Chronic Wound Patients Heal Faster Without Opioid Prescriptions, Accident Victims Too
A recent George Washington Study looked at opioid treatment and the rate of healing in chronic wounds. It turns out that chronic wound patients who never receive opioids actually heal up faster than those who receive the drugs according to researcher Victoria Shanmugam, M.D. Chronic wounds are those that have failed to heal after three months of appropriate wound care, a problem that affects a whopping 6.5 million Americans. Not only is it an excruciating problem to have but it cuts mortality rates. Shanmugam is striving for more research to see what it is about opioid prescriptions that prevents healing.
The study called “Relationship between Opioid Treatment and Rate of Healing in Chronic Wounds,” published in Wound Repair and Regeneration, the data suggests a that opioid exposure is strongly correlated with reduced likelihood of healing in patients with chronic wounds. Opioid dose was found to be significantly associated with total wound surface area of the 450 subjects enrolled in the WE-HEAL biorepository.
Shanmugam said [emphasis added]:
Opioid analgestics are commonly prescribed to patients with chronic wounds, but until now, little to no research had been done to determine the relationship between opioid treatment and wound healing.
It seems that exposing patients to opioids may impact ultimate wound outcome…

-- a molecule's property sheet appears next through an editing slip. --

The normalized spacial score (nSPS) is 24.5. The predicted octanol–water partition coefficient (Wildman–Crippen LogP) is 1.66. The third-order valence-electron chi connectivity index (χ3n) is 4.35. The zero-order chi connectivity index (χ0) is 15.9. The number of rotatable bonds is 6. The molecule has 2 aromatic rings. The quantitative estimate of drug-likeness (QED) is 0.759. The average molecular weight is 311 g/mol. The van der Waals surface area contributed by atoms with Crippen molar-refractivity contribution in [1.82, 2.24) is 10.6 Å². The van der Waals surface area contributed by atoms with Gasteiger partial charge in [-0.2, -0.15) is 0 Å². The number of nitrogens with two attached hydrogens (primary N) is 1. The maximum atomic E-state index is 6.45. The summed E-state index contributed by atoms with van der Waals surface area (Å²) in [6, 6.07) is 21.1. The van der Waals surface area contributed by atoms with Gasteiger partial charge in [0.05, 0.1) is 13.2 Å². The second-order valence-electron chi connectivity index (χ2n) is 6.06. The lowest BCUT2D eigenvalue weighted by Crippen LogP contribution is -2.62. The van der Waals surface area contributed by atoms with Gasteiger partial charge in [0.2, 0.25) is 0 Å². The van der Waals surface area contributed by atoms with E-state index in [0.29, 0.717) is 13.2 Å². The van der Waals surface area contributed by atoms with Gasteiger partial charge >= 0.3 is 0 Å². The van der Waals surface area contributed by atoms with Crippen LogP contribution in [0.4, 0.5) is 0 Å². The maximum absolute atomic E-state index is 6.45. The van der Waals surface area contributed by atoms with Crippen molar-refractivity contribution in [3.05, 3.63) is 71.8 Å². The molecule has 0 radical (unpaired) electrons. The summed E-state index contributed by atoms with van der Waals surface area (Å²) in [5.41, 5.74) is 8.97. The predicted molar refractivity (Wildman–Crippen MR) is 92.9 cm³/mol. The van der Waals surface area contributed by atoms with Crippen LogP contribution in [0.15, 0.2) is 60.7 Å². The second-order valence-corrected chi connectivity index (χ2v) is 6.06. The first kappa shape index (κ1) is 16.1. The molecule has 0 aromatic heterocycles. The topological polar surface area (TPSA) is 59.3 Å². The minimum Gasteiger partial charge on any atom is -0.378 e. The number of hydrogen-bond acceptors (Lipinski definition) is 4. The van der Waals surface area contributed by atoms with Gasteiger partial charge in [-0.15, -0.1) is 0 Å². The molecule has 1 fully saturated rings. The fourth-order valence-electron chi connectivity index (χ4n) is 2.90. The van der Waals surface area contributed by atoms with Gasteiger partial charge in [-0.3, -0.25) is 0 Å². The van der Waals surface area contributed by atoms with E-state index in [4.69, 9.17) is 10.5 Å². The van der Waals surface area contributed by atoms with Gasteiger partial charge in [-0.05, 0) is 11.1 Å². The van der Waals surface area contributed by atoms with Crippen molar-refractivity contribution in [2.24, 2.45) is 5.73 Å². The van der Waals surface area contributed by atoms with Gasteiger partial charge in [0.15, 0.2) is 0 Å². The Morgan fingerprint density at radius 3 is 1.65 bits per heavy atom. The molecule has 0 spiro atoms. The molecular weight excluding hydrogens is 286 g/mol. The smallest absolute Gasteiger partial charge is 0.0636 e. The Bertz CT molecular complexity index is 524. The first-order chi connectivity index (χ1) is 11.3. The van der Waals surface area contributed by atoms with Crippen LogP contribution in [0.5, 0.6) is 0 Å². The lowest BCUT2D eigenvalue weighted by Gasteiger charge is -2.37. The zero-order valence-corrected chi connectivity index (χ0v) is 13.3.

Pain After Car Accidents?
In an unrelated study presented to the public in the same week – researchers found that accident victims do better without opioid online prescriptions. The study found that for treating persistent pain after a car crash, prescription opioid painkillers such as oxycodone (Oxycontin) are no more effective than nonsteroidal anti-inflammatory drugs (NSAID) like ibuprofen, acetemetophin, aspirin.
Lead author Dr. Francesca Beaudoin aptly said:
You’d think there would be a wealth of studies comparing our ‘go-to’ pain meds, but there just aren’t.
She continues on a sad note, “Now that opioids are under fire, it’s forcing us to ask: ‘What is the best treatment, who is it best for and under what conditions?'” They ultimately found that the risk of persistent pain was about the same whether patients took opioids like Oxycontin or Percocet or NSAIDs such as Advil or Motrin. But the study published in the journal Pain found that those who were initially prescribed opioids, were 17.5 percent more likely to still be taking the drugs six weeks later.
Recently, the American Osteopathic Association announced that the DEA’s potential ban on kratom would stifle scientific attempts to study the potential opioid alternative.
Did you know?
OTC NSAIDS come with their own set of dangers and side effects and can even be fatal. Strangely, OTC pain killers dull emotions and prevent processing of new information. Also, no one really knows how they work. Yet, people are reporting that natural substances like turmeric, ginger, white willow bark and kratom are helping them reduce pain and steer clear of addiction.
Both of these studies and the little-known side effects of OTCs give rise to the idea that no one seems to be running medications through real tests before they are introduced on the market. Still, the fact that wound patients heal faster without them and accident victims can find similar relief with OTC pain relievers (without addiction or overdosing) is a bright spot on the current opioid epidemic.
This article (Chronic Wound Patients Heal Faster Without Opioid Prescriptions, Accident Victims Too) can be republished with attribution to Heather Callaghan, source article and Natural Blaze.com, keeping all links and bio intact.